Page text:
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Publication numberUS20050207254 A1
Publication typeApplication
Application numberUS 11/129,150
Publication dateSep 22, 2005
Filing dateMay 13, 2005
Priority dateFeb 3, 2003
Also published asCN1771481A, CN100492320C, EP1595213A2, EP1595213A4, US6920524, US7320049, US7506126, US7640413, US8082413, US20040153602, US20060136692, US20070174575, US20100088483, US20120072682, WO2004070786A2, WO2004070786A3
Publication number11129150, 129150, US 2005/0207254 A1, US 2005/207254 A1, US 20050207254 A1, US 20050207254A1, US 2005207254 A1, US 2005207254A1, US-A1-20050207254, US-A1-2005207254, US2005/0207254A1, US2005/207254A1, US20050207254 A1, US20050207254A1, US2005207254 A1, US2005207254A1
InventorsSimon Lovett
Original AssigneeLovett Simon J
Export CitationBiBTeX, EndNote, RefMan
External Links: USPTO, USPTO Assignment, Espacenet
Detection circuit for mixed asynchronous and synchronous memory operation
US 20050207254 A1
Abstract
A memory access mode detection circuit and method for detecting and initiating memory access modes for a memory device The memory access mode detection circuit receives the memory address signals, the control signals, and the clock signal and generates a first mode detection signal in response to receipt of the memory address signals or a first combination of control signals. An first mode initiation signal is generated a time delay subsequent to the detection signal to initiate the first mode memory access operation. In response to receipt of a second combination of control signals and an active clock signal, the memory access mode detection circuit further generates a second mode detection signal to initiate a second mode memory access operation and to suppress generation of the first mode detection signal, thereby canceling the first mode memory access operation.
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Claims(1)
1. Mode detection circuitry for initiating a memory access operation in a memory device receiving memory address signals and control signals, the detection circuitry comprising:
a first mode detection circuit coupled to receive the memory address signals and the control signals, and in response to receipt of a first combination of control signals and the memory address signals, generating a first mode detection signal to be provided at first mode output node;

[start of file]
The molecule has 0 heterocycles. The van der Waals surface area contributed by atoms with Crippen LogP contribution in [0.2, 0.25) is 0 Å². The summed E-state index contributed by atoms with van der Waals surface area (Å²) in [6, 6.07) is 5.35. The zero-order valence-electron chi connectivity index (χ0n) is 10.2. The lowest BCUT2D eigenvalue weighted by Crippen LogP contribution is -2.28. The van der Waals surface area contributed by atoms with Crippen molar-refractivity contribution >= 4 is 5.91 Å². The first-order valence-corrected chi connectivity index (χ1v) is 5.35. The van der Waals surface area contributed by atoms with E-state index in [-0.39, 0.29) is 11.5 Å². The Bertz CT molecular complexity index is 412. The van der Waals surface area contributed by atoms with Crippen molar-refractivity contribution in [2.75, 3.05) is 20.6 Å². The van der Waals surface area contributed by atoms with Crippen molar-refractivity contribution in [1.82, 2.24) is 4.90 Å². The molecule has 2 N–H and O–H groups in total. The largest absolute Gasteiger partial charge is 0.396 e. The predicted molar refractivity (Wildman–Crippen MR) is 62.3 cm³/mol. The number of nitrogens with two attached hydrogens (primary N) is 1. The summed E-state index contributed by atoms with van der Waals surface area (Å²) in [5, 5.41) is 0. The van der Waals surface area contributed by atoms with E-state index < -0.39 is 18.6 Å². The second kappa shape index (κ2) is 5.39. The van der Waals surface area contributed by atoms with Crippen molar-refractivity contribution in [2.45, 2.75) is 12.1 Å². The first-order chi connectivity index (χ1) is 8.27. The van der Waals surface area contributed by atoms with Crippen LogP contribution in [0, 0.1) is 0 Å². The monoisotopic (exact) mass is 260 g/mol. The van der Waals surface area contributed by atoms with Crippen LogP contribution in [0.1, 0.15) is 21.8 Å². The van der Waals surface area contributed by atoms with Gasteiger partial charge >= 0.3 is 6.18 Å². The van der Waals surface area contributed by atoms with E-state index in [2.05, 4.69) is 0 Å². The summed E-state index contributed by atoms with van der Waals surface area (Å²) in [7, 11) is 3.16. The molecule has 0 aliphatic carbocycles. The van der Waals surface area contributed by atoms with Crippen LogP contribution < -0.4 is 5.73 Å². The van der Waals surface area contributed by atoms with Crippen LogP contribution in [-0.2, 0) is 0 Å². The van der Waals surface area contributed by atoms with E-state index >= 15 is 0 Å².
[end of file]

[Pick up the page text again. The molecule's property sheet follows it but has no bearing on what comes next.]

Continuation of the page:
a second mode detection circuit coupled to receive the control signals and a clock signal, and in response to receipt of a second combination of control signals and an active clock signal, generating a second mode detection signal to be provided at a second mode output node;
a refresh timer having an activation node coupled to the first mode output node, a disable node coupled to the second mode output node, and further having an timer output node at which a first mode activation signal is provided, the refresh timer generating the first mode activation signal a time delay following receipt of the last received first mode detection signal and further suppressing generation of the first mode activation signal in response to receipt of the second mode detection signal; and
an output circuit having first and second input nodes coupled to the timer output node and the second mode output node, respectively, the output circuit further having an activation signal node at which an activation signal is provided to initiate a memory access operation in response to receipt of the first mode activation signal or the second mode detection signal.
Description
TECHNICAL FIELD

The present invention is related generally to the field of integrated circuits, and more particularly, to circuitry for detecting asynchronous and synchronous memory operations in a memory device.

BACKGROUND OF THE INVENTION

A class of memory devices called pseudo-static memory are typically memory devices that are functionally equivalent to static random access memory (SRAM) devices, but have a memory core based on conventional dynamic random access memory (DRAM) cells. In general, these memory devices can be operated in the same manner one would operate a conventional SRAM. As is well known in the art, a major distinction between the two types of memory cells is that DRAM memory cells need to be periodically refreshed to maintain the stored data, whereas SRAM memory cells do not. Consequently, pseudo-static memory devices include internal refresh circuitry to perform the necessary refresh operations of the DRAM memory core. However, refresh operations are transparent to the user, so that the devices appear as not needing refresh operations.